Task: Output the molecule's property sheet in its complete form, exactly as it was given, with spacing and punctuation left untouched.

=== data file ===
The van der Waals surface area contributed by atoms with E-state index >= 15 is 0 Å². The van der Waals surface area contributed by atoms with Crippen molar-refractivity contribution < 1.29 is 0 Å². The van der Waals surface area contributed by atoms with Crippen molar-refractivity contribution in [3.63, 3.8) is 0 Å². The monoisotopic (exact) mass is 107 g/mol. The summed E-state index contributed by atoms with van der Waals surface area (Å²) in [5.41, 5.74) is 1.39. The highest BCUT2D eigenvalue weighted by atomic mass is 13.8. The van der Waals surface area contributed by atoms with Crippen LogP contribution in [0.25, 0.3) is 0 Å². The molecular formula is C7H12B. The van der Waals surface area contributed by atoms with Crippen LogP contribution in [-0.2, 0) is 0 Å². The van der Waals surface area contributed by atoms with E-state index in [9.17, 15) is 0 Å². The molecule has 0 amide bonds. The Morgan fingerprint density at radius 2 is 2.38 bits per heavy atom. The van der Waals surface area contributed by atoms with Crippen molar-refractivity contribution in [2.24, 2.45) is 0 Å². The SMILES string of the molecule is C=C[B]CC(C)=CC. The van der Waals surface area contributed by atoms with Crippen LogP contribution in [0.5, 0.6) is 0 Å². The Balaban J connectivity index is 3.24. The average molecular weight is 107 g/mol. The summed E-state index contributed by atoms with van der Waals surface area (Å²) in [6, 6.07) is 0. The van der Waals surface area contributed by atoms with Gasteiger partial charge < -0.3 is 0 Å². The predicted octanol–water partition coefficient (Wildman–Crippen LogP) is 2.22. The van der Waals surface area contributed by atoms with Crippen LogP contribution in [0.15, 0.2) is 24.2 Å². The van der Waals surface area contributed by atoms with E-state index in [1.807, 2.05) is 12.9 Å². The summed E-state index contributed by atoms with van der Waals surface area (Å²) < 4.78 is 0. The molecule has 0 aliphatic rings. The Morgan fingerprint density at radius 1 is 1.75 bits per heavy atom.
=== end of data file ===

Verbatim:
The van der Waals surface area contributed by atoms with E-state index >= 15 is 0 Å². The van der Waals surface area contributed by atoms with Crippen molar-refractivity contribution < 1.29 is 0 Å². The van der Waals surface area contributed by atoms with Crippen molar-refractivity contribution in [3.63, 3.8) is 0 Å². The monoisotopic (exact) mass is 107 g/mol. The summed E-state index contributed by atoms with van der Waals surface area (Å²) in [5.41, 5.74) is 1.39. The highest BCUT2D eigenvalue weighted by atomic mass is 13.8. The van der Waals surface area contributed by atoms with Crippen LogP contribution in [0.25, 0.3) is 0 Å². The molecular formula is C7H12B. The van der Waals surface area contributed by atoms with Crippen LogP contribution in [-0.2, 0) is 0 Å². The van der Waals surface area contributed by atoms with E-state index in [9.17, 15) is 0 Å². The molecule has 0 amide bonds. The Morgan fingerprint density at radius 2 is 2.38 bits per heavy atom. The van der Waals surface area contributed by atoms with Crippen molar-refractivity contribution in [2.24, 2.45) is 0 Å². The SMILES string of the molecule is C=C[B]CC(C)=CC. The van der Waals surface area contributed by atoms with Crippen LogP contribution in [0.5, 0.6) is 0 Å². The Balaban J connectivity index is 3.24. The average molecular weight is 107 g/mol. The summed E-state index contributed by atoms with van der Waals surface area (Å²) in [6, 6.07) is 0. The van der Waals surface area contributed by atoms with Gasteiger partial charge < -0.3 is 0 Å². The predicted octanol–water partition coefficient (Wildman–Crippen LogP) is 2.22. The van der Waals surface area contributed by atoms with Crippen LogP contribution in [0.15, 0.2) is 24.2 Å². The van der Waals surface area contributed by atoms with E-state index in [1.807, 2.05) is 12.9 Å². The summed E-state index contributed by atoms with van der Waals surface area (Å²) < 4.78 is 0. The molecule has 0 aliphatic rings. The Morgan fingerprint density at radius 1 is 1.75 bits per heavy atom.